Common thoughts are that in order for a brewery to succeed in the business of beer, you need to brew Ales. To brew a lager is to wait a month without the guarantee of a hit from the start. And so that is the way the brewing landscape has maintained itself. If one was to compare Lagers or Ales brewed to the metric system, then ales would be international with lagers as the lowly U.S. metric system. It hasn’t been without breweries through out the Northwest producing something wonderful in a lager format.
Down in Oregon, on a recent trip to McMinnville to visit some friends, we re-visited a brewery not seen in a couple of years, Heater Allen. Brewing mostly (99% of the time) Lagers, Rick Allen took some time after getting back from a beautiful weekend on the coast, to serve us some samples, and box us up some beers for the trip home. As soon as we got home we cracked open a couple of beers with one catching my eye, a Dunkel Lager.
Dunkel, is a style which has its brewing roots in the city of Munich and much like Helles, is a beer that peaks at almost 6.00% Alcohol By Volume, but unlike Helles, it can be as light at 4.50% Alcohol By Volume. According to BJCP (Beer Judge Certification Program) the beers origin is influenced from the brown lager styles of Munich, which was influenced by the moderately carbonated water.
Heater Allen Dunkel Lager is a beer that pours clear with a burnt reddish color and an off white cream head, which dies quickly leaving behind no lace. Swirling the glass around one detects a nuttiness, that dances hand in hand with caramel and some slight bitterness.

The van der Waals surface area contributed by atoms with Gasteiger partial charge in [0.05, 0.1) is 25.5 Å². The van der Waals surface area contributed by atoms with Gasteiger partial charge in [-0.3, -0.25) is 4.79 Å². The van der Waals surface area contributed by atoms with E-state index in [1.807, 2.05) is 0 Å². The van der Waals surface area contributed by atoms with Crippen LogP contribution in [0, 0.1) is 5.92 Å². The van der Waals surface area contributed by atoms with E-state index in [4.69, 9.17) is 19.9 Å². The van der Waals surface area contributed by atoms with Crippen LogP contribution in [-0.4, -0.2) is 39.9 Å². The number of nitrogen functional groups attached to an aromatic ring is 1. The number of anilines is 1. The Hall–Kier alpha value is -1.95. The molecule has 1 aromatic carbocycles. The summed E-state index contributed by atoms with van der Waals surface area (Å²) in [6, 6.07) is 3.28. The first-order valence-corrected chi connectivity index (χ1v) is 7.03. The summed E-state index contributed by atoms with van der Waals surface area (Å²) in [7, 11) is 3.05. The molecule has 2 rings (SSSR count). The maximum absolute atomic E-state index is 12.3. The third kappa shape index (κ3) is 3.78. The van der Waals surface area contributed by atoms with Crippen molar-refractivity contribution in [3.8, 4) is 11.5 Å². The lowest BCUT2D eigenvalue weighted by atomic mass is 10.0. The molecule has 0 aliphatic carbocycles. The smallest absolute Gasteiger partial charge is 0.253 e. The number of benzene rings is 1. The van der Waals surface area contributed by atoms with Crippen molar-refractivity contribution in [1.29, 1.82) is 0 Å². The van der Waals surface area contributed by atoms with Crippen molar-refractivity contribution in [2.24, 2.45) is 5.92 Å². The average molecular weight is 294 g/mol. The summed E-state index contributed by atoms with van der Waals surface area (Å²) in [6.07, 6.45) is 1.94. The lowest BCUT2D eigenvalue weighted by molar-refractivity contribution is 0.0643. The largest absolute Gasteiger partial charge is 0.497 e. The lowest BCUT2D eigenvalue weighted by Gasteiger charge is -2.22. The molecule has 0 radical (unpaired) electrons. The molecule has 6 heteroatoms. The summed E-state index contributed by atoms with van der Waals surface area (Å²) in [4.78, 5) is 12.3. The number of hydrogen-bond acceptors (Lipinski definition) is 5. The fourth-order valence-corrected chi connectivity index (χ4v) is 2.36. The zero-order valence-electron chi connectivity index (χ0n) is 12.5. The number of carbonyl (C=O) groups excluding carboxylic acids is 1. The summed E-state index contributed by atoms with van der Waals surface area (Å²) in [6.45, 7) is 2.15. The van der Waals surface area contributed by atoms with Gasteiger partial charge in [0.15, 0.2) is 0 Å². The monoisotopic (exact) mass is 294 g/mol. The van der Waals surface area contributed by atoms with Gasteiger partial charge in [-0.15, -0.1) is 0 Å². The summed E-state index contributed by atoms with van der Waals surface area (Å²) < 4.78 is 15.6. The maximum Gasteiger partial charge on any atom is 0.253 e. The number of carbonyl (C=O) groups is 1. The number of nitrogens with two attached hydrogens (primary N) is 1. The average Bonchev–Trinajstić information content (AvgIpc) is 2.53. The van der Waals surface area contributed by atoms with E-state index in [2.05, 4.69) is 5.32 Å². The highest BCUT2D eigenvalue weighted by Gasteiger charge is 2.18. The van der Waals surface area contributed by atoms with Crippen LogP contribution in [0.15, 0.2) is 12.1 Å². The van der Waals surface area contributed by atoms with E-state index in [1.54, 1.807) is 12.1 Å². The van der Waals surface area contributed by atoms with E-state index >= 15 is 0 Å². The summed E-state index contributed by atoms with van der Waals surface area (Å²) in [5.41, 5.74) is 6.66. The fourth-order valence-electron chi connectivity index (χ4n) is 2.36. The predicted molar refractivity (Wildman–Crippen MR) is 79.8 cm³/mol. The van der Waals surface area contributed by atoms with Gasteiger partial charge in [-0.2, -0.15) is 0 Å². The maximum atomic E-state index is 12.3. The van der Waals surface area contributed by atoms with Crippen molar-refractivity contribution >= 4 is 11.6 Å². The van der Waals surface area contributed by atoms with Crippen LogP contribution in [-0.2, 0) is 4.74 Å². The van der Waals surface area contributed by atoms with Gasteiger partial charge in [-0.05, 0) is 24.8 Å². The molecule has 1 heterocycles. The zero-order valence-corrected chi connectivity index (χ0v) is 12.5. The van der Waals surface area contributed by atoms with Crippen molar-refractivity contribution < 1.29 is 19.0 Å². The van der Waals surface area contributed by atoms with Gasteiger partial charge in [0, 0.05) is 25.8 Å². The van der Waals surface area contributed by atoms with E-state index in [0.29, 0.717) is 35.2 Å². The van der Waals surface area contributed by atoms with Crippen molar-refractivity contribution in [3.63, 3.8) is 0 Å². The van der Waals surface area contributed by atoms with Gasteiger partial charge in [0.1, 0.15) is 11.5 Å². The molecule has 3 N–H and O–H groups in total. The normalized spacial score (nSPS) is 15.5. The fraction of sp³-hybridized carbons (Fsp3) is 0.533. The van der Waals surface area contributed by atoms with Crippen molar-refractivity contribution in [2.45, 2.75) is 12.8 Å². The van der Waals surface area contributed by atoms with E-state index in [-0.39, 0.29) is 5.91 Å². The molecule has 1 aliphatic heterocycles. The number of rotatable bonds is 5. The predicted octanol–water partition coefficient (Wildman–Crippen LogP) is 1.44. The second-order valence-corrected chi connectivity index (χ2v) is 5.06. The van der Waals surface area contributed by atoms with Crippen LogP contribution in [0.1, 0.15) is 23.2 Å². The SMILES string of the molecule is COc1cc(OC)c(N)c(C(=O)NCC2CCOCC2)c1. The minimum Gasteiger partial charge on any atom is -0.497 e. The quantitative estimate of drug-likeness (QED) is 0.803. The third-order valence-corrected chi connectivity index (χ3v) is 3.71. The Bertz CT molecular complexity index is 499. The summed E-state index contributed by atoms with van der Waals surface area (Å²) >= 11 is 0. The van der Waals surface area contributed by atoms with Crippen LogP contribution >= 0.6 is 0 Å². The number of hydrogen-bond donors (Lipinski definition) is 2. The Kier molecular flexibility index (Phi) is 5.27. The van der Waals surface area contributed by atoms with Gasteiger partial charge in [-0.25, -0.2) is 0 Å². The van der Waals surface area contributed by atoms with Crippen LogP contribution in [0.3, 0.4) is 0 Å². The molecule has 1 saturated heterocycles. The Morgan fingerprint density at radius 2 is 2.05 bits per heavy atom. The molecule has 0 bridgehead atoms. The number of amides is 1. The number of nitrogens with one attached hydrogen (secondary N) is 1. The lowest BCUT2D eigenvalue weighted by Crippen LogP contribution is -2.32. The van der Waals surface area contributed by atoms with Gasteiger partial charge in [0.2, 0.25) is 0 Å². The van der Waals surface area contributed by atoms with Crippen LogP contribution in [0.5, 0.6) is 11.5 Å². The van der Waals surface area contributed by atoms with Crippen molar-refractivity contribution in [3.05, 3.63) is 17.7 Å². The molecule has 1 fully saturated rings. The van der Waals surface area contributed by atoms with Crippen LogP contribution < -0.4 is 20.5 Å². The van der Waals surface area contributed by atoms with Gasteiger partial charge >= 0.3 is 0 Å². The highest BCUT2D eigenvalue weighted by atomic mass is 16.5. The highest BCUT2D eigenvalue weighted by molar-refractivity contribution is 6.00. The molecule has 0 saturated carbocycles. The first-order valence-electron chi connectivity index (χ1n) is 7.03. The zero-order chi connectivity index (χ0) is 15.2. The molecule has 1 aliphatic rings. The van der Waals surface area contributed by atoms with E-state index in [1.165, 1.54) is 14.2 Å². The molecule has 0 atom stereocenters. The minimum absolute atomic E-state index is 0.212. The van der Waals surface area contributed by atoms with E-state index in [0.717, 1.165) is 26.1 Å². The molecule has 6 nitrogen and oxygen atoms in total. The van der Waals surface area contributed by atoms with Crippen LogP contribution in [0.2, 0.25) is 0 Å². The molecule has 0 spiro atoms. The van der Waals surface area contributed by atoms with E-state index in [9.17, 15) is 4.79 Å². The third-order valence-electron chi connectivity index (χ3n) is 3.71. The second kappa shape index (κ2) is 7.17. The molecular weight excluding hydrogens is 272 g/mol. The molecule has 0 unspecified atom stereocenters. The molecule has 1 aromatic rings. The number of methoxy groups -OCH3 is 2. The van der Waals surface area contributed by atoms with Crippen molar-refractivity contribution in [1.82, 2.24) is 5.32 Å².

As a sip is taken one reflects on the barley, and the taste of bread crust, which is only overshadowed by the characteristic of toast. As the beer coarses its way down past the tongue sweet caramel and toasted malt remind those that you are still enjoying a lager. With the final bit of the beer settling towards the back you are reminded that this beer is not light as the mouthfeel feels slightly medium.
A taste-filled Dunkel, I am sure this would work wonders on a plate of steak with some potatoes and cheese.
Overall 8.2 /10 or (4.1 / 5.0) A -
Thoughts by your colleagues
About Heater Allen Brewing
We take no short-cuts in our beer making. This means using the best possible ingredients, from German malt and German, Czech, and Oregon hops, to McMinnville's naturally soft water. We use a German-style step-mashing process that allows us to reduce the protein content of our beer, that when combined with long, low temperature lagering, results in maltier and naturally clearer beer without filtering. Our beers are conditioned in the fermenter, and bottled without filtration. This creates a finer 'bead' (smaller bubbles) and a smoother texture, but means that there may be a little bit of yeast left in the bottom of the bottle. Finally we work hard at controlling the distribution of our beer to avoid exposing it to excess heat, light, or aging (unless, of course, the beer was meant to age). Where possible, we try to sell directly to the consumer, because this insures that our customers receive the beer in the best possible condition. [more] –source, Heater Allen Brewing
About the photos’ author
Paul “Fruit Trees” Orchard, is an amateur craft beer enthusiast and amateur photographer. Throughout the many years in craft beer he is always carrying a camera (smartphone, digital, traditional) and is invites you to see that beer can also be exciting even if you can’t drink the photo.
In accordance with new FTC regulations regarding bloggers and endorsements, the aforementioned company has not provided me a free sample that was used for research prior to writing this review. The beer in question was in fact purchased by the reviewer on February 21st, 2010, at the brewery.